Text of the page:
More than a year and a half ago, in March 2020, the U.S. Food and Drug Administration (FDA) issued its final rule on a graphic-warning requirement for cigarettes. The rule—initially slated to take effect June 18, 2021—would require 11 new textual, health warning statements accompanied by color, “photorealistic” images displayed on the top 50% of the front and rear panels of cigarette packs and top 20% of cigarette ads. The rule’s effective date, however, has been extended multiple times by court order and is currently set for October 11, 2022. So when might tobacco manufacturers need to start producing new cigarette packs and ads?

Our guess? Not right away. We’d wager the effective date will be extended yet again in mid-November.

Tobacco manufacturers have challenged FDA’s graphic-warning rule in federal courts in Texas and the District of Columbia. See R.J. Reynolds Tobacco Co. v. U.S. Food & Drug Admin., No. 6:20cv176 (E.D. Tex. Apr. 3, 2020); Philip Morris USA, Inc. v. U.S. Food & Drug Admin., No. 1:20cv1181 (D.D.C. May 6, 2020). And, in each case, the manufacturers have asked the court to postpone the effective date of the rule citing not only current challenges associated with the COVID-19 pandemic, but millions of dollars in compliance costs for package and ad replacements that would be unnecessary if they prevail. Thus far, the Texas court has been receptive of these arguments, granting R.J. Reynolds Tobacco Co.’s requests to postpone the rule’s effective date in May 2020, December 2020, March 2021, and May 2021. In August 2021, the court even acted on its own accord and postponed the date again to October 11, 2022—the current effective date.

In light of the Texas court’s action, the D.C. court appears to have taken more of a “wait and see” approach. On October 27, the D.C. court denied Philip Morris USA, Inc.’s similar request to postpone the effective date of the rule until 15 months after final judgment, citing a lack of urgency under the current timeline. The court, however, did not rule out considering such a request in the future.

Barring resolution of one of the cases on the merits, we anticipate the Texas court will again extend the effective date later this month. Although there is no pending motion requesting an extension, the Texas court showed with its last order that it is willing to extend the rule’s effective date of its own accord. Moreover, the possible harm to plaintiffs absent an extension—which the court has found persuasive at each juncture—remains the same. For the last three extensions, 80 to 90 days elapsed between court orders and each time the court extended the deadline 408 to 419 days beyond the order’s date. Should the court replicate its last action, it would issue an order on November 15, 2021 (89 days after its last order) and postpone the effective date again to January 7, 2023 (419 days past the order date).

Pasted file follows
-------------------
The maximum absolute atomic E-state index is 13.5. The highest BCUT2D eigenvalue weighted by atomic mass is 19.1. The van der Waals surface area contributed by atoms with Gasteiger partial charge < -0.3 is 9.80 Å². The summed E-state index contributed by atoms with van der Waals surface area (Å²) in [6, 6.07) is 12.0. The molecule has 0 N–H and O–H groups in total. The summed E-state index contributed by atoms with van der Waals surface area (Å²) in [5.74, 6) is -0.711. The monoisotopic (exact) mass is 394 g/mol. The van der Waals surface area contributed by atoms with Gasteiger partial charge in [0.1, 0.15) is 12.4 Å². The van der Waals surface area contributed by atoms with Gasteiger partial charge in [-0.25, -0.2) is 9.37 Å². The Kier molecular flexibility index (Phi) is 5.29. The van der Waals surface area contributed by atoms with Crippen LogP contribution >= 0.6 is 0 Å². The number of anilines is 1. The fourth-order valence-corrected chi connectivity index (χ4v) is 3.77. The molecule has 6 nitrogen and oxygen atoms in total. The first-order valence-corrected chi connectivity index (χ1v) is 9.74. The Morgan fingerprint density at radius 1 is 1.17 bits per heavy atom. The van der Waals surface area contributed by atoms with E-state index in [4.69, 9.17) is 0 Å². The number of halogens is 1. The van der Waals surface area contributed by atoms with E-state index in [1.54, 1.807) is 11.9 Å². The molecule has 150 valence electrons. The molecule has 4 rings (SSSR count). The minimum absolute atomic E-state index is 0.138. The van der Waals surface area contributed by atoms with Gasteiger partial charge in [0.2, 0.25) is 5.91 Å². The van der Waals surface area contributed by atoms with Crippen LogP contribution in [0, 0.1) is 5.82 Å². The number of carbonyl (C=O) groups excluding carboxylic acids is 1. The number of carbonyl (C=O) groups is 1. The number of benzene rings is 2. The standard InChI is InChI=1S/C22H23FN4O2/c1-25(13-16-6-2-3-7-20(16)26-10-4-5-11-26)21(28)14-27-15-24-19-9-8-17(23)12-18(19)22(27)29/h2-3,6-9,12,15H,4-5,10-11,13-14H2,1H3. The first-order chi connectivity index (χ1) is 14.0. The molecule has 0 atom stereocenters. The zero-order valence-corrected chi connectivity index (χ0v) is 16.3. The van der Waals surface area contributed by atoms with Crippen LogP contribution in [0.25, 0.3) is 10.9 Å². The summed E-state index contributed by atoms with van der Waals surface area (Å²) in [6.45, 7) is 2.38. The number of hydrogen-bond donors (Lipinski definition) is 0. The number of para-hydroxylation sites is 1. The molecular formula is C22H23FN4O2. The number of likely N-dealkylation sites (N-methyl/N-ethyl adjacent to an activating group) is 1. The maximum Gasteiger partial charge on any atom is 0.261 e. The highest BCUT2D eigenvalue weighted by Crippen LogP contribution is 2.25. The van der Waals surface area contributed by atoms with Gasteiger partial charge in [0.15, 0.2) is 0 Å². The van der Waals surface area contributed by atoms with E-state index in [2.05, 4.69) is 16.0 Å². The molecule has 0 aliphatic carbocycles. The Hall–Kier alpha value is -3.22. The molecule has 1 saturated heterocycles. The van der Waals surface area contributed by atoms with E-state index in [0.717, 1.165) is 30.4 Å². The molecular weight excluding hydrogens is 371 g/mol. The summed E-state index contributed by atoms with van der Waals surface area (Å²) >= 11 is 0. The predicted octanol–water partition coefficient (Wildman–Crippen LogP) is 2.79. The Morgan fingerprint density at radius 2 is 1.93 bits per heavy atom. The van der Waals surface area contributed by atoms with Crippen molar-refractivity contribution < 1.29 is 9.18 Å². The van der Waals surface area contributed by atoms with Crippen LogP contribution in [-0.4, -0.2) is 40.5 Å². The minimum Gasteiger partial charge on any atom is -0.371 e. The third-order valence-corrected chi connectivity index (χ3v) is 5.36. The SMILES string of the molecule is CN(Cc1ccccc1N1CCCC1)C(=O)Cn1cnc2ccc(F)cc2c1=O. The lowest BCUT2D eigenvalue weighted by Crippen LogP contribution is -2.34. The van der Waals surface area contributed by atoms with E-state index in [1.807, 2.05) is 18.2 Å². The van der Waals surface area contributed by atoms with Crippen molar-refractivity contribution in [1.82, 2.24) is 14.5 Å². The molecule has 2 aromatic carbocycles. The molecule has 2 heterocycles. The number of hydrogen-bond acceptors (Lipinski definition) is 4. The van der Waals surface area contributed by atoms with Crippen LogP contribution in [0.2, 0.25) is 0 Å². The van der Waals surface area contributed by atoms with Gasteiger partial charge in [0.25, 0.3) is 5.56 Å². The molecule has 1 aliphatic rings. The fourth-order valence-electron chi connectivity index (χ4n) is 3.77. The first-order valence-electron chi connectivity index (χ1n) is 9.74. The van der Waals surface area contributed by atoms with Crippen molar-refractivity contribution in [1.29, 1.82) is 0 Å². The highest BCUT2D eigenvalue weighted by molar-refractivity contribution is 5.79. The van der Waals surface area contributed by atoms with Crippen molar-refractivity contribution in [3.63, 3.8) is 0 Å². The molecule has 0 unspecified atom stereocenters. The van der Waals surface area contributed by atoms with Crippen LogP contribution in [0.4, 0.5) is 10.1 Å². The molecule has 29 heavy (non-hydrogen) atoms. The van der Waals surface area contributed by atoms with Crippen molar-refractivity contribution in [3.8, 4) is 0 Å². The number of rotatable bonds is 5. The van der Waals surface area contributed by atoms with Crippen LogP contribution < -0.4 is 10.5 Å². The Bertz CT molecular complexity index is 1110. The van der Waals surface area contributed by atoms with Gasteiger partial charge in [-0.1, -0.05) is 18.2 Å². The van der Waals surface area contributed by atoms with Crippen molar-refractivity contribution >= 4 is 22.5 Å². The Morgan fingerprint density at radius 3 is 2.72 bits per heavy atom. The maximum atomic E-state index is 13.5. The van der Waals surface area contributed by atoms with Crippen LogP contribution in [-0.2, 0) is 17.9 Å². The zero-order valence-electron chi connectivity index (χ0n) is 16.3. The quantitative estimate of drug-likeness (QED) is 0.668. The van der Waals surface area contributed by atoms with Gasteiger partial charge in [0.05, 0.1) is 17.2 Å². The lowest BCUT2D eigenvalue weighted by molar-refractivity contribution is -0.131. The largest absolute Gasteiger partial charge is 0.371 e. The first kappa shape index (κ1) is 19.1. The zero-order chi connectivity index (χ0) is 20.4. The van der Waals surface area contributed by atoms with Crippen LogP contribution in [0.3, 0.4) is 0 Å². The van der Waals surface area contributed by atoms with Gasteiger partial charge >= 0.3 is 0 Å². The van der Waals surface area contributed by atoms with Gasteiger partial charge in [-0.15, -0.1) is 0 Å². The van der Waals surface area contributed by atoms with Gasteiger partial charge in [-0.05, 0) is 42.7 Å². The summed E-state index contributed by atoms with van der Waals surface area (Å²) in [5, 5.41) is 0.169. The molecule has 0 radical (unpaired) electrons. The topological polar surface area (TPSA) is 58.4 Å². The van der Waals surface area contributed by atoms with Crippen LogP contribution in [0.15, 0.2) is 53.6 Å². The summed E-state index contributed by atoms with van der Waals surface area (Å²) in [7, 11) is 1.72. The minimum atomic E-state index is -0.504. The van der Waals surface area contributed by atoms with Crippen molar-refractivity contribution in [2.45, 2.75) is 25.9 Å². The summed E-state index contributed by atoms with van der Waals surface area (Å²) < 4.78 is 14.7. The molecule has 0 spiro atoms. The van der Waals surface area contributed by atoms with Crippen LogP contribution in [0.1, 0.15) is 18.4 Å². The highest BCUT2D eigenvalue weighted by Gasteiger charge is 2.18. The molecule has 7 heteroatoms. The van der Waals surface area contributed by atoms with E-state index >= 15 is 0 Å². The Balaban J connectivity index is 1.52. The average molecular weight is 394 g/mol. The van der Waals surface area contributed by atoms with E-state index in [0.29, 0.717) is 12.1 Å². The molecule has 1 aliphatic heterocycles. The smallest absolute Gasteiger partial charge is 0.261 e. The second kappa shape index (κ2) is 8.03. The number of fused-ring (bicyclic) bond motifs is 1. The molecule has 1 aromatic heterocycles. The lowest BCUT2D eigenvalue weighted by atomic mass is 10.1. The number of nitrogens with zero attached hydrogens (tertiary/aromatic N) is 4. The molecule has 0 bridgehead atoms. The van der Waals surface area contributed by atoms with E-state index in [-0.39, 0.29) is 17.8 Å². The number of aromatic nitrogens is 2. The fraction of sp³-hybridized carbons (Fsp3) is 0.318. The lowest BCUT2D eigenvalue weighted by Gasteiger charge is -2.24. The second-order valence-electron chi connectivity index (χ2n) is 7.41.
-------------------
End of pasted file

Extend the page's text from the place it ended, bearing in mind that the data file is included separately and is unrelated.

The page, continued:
That said, resolution of one of the cases on the merits before then could change the landscape. If tobacco manufacturers prevail, the rule would be invalidated. If not, the most recent effective date would likely govern.

In both courts, motions for summary judgment that could resolve the case are ripe for a decision. So far, the D.C. court has opted to let the Texas court go first—holding the parties’ cross-motions for summary judgment in abeyance pending resolution of the Texas matter. Meanwhile, in Texas, U.S. District Judge J. Campbell Barker held a hearing on the motions for summary judgment in December 2020. According to Thomson Reuters Westlaw Litigation Analytics, Judge Barker tends to rule on a motion for summary judgment within around 120 days, but given the complexity of the motions, it is unsurprising that a decision in this case has required significantly more time.

Bottom line: Stay tuned to the Texas suit for a possible extension of the effective date or a decision on the merits sometime soon.